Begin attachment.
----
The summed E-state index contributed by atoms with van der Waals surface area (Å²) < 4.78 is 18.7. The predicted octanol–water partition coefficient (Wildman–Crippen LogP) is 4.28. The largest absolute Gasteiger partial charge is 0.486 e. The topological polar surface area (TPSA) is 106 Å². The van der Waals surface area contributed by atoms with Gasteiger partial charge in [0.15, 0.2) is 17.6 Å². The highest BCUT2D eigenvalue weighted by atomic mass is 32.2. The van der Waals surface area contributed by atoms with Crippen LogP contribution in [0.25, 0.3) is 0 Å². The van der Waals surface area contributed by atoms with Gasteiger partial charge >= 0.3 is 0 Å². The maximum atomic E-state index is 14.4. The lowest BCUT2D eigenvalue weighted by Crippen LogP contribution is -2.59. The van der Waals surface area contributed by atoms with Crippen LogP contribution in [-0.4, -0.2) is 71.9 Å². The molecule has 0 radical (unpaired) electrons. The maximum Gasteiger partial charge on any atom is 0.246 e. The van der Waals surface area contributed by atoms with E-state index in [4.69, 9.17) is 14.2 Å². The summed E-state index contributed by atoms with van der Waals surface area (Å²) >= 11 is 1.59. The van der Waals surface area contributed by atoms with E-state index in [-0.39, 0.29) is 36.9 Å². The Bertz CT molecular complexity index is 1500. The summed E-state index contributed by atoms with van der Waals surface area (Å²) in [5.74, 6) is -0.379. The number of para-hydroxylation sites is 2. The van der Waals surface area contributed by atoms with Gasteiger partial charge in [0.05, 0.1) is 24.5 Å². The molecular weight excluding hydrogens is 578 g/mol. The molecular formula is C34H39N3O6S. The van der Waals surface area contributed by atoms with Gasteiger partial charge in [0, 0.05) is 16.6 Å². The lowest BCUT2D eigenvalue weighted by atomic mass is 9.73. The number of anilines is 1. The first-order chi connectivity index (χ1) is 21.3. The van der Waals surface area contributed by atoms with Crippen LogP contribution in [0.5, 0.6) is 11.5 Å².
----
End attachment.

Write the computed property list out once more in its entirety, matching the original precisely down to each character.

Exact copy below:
The summed E-state index contributed by atoms with van der Waals surface area (Å²) < 4.78 is 18.7. The predicted octanol–water partition coefficient (Wildman–Crippen LogP) is 4.28. The largest absolute Gasteiger partial charge is 0.486 e. The topological polar surface area (TPSA) is 106 Å². The van der Waals surface area contributed by atoms with Gasteiger partial charge in [0.15, 0.2) is 17.6 Å². The highest BCUT2D eigenvalue weighted by atomic mass is 32.2. The van der Waals surface area contributed by atoms with Crippen LogP contribution in [0.25, 0.3) is 0 Å². The van der Waals surface area contributed by atoms with Gasteiger partial charge >= 0.3 is 0 Å². The maximum atomic E-state index is 14.4. The lowest BCUT2D eigenvalue weighted by Crippen LogP contribution is -2.59. The van der Waals surface area contributed by atoms with Crippen LogP contribution in [-0.4, -0.2) is 71.9 Å². The molecule has 0 radical (unpaired) electrons. The maximum Gasteiger partial charge on any atom is 0.246 e. The van der Waals surface area contributed by atoms with E-state index in [4.69, 9.17) is 14.2 Å². The summed E-state index contributed by atoms with van der Waals surface area (Å²) >= 11 is 1.59. The van der Waals surface area contributed by atoms with E-state index in [-0.39, 0.29) is 36.9 Å². The Bertz CT molecular complexity index is 1500. The summed E-state index contributed by atoms with van der Waals surface area (Å²) in [5.74, 6) is -0.379. The number of para-hydroxylation sites is 2. The van der Waals surface area contributed by atoms with Gasteiger partial charge in [0.05, 0.1) is 24.5 Å². The molecular weight excluding hydrogens is 578 g/mol. The molecular formula is C34H39N3O6S. The van der Waals surface area contributed by atoms with Gasteiger partial charge in [0, 0.05) is 16.6 Å². The lowest BCUT2D eigenvalue weighted by atomic mass is 9.73. The number of anilines is 1. The first-order chi connectivity index (χ1) is 21.3. The van der Waals surface area contributed by atoms with Crippen LogP contribution in [0.5, 0.6) is 11.5 Å².